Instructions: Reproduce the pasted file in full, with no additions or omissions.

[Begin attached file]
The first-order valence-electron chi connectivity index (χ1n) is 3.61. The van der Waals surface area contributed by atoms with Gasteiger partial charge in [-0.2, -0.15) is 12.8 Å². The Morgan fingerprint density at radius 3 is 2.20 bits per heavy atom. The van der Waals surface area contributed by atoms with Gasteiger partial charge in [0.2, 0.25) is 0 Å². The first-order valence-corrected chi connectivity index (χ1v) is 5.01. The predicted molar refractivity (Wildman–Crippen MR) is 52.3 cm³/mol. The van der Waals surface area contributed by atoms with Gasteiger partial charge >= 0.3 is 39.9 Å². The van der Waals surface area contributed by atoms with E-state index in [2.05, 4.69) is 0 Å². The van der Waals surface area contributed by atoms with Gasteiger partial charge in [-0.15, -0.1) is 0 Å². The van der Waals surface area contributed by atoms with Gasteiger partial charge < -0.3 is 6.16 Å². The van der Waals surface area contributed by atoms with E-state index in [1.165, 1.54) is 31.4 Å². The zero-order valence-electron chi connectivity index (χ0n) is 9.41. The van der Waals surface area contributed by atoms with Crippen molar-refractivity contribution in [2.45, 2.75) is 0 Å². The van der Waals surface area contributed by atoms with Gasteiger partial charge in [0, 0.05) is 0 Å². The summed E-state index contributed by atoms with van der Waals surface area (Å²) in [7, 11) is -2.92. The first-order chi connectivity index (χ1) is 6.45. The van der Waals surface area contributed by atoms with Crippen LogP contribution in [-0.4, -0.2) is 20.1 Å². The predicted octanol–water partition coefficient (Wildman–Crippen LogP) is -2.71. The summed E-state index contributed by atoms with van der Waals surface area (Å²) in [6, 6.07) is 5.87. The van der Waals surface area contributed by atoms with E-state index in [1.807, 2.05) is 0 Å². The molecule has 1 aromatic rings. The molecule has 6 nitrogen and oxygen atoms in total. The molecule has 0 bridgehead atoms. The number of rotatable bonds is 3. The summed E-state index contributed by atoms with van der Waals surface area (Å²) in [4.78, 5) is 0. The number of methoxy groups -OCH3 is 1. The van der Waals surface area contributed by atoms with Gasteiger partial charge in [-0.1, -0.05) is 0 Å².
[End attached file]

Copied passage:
The first-order valence-electron chi connectivity index (χ1n) is 3.61. The van der Waals surface area contributed by atoms with Gasteiger partial charge in [-0.2, -0.15) is 12.8 Å². The Morgan fingerprint density at radius 3 is 2.20 bits per heavy atom. The van der Waals surface area contributed by atoms with Gasteiger partial charge in [0.2, 0.25) is 0 Å². The first-order valence-corrected chi connectivity index (χ1v) is 5.01. The predicted molar refractivity (Wildman–Crippen MR) is 52.3 cm³/mol. The van der Waals surface area contributed by atoms with Gasteiger partial charge >= 0.3 is 39.9 Å². The van der Waals surface area contributed by atoms with E-state index in [2.05, 4.69) is 0 Å². The van der Waals surface area contributed by atoms with Gasteiger partial charge in [-0.15, -0.1) is 0 Å². The van der Waals surface area contributed by atoms with Gasteiger partial charge < -0.3 is 6.16 Å². The van der Waals surface area contributed by atoms with E-state index in [1.165, 1.54) is 31.4 Å². The zero-order valence-electron chi connectivity index (χ0n) is 9.41. The van der Waals surface area contributed by atoms with Crippen molar-refractivity contribution in [2.45, 2.75) is 0 Å². The van der Waals surface area contributed by atoms with Gasteiger partial charge in [0, 0.05) is 0 Å². The summed E-state index contributed by atoms with van der Waals surface area (Å²) in [7, 11) is -2.92. The first-order chi connectivity index (χ1) is 6.45. The van der Waals surface area contributed by atoms with Crippen LogP contribution in [-0.4, -0.2) is 20.1 Å². The predicted octanol–water partition coefficient (Wildman–Crippen LogP) is -2.71. The summed E-state index contributed by atoms with van der Waals surface area (Å²) in [6, 6.07) is 5.87. The van der Waals surface area contributed by atoms with E-state index in [1.807, 2.05) is 0 Å². The molecule has 1 aromatic rings. The molecule has 6 nitrogen and oxygen atoms in total. The molecule has 0 bridgehead atoms. The number of rotatable bonds is 3. The summed E-state index contributed by atoms with van der Waals surface area (Å²) in [4.78, 5) is 0. The number of methoxy groups -OCH3 is 1. The van der Waals surface area contributed by atoms with Gasteiger partial charge in [-0.1, -0.05) is 0 Å².